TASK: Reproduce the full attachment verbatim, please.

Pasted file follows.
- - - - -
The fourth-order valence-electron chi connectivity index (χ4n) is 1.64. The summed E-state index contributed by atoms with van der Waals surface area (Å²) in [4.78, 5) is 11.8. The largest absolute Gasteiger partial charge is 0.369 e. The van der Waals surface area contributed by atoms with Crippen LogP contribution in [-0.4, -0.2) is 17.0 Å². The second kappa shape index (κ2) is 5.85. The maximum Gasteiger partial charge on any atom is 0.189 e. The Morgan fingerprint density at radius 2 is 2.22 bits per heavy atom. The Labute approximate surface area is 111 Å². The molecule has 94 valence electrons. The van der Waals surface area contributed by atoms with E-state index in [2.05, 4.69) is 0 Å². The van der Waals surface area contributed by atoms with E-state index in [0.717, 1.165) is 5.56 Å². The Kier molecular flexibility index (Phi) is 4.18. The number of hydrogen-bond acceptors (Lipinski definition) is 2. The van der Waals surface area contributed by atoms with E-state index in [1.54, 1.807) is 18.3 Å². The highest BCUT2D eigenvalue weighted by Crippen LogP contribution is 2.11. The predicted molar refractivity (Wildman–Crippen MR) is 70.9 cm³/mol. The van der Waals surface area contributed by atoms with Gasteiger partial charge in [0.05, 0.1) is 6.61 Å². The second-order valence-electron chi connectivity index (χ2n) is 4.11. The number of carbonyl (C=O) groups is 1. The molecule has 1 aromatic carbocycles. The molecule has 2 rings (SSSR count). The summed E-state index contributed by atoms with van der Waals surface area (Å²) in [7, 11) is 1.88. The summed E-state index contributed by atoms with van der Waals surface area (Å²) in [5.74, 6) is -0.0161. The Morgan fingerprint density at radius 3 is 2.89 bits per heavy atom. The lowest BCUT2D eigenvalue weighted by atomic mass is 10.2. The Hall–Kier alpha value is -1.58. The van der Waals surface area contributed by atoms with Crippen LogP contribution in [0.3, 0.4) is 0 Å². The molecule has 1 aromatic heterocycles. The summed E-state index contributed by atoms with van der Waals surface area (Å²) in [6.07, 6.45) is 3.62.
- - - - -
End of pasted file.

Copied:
The fourth-order valence-electron chi connectivity index (χ4n) is 1.64. The summed E-state index contributed by atoms with van der Waals surface area (Å²) in [4.78, 5) is 11.8. The largest absolute Gasteiger partial charge is 0.369 e. The van der Waals surface area contributed by atoms with Crippen LogP contribution in [-0.4, -0.2) is 17.0 Å². The second kappa shape index (κ2) is 5.85. The maximum Gasteiger partial charge on any atom is 0.189 e. The Morgan fingerprint density at radius 2 is 2.22 bits per heavy atom. The Labute approximate surface area is 111 Å². The molecule has 94 valence electrons. The van der Waals surface area contributed by atoms with E-state index in [2.05, 4.69) is 0 Å². The van der Waals surface area contributed by atoms with E-state index in [0.717, 1.165) is 5.56 Å². The Kier molecular flexibility index (Phi) is 4.18. The number of hydrogen-bond acceptors (Lipinski definition) is 2. The van der Waals surface area contributed by atoms with E-state index in [1.54, 1.807) is 18.3 Å². The highest BCUT2D eigenvalue weighted by Crippen LogP contribution is 2.11. The predicted molar refractivity (Wildman–Crippen MR) is 70.9 cm³/mol. The van der Waals surface area contributed by atoms with Gasteiger partial charge in [0.05, 0.1) is 6.61 Å². The second-order valence-electron chi connectivity index (χ2n) is 4.11. The number of carbonyl (C=O) groups is 1. The molecule has 1 aromatic carbocycles. The molecule has 2 rings (SSSR count). The summed E-state index contributed by atoms with van der Waals surface area (Å²) in [7, 11) is 1.88. The summed E-state index contributed by atoms with van der Waals surface area (Å²) in [5.74, 6) is -0.0161. The Morgan fingerprint density at radius 3 is 2.89 bits per heavy atom. The lowest BCUT2D eigenvalue weighted by atomic mass is 10.2. The Hall–Kier alpha value is -1.58. The van der Waals surface area contributed by atoms with Crippen LogP contribution in [0.3, 0.4) is 0 Å². The molecule has 1 aromatic heterocycles. The summed E-state index contributed by atoms with van der Waals surface area (Å²) in [6.07, 6.45) is 3.62.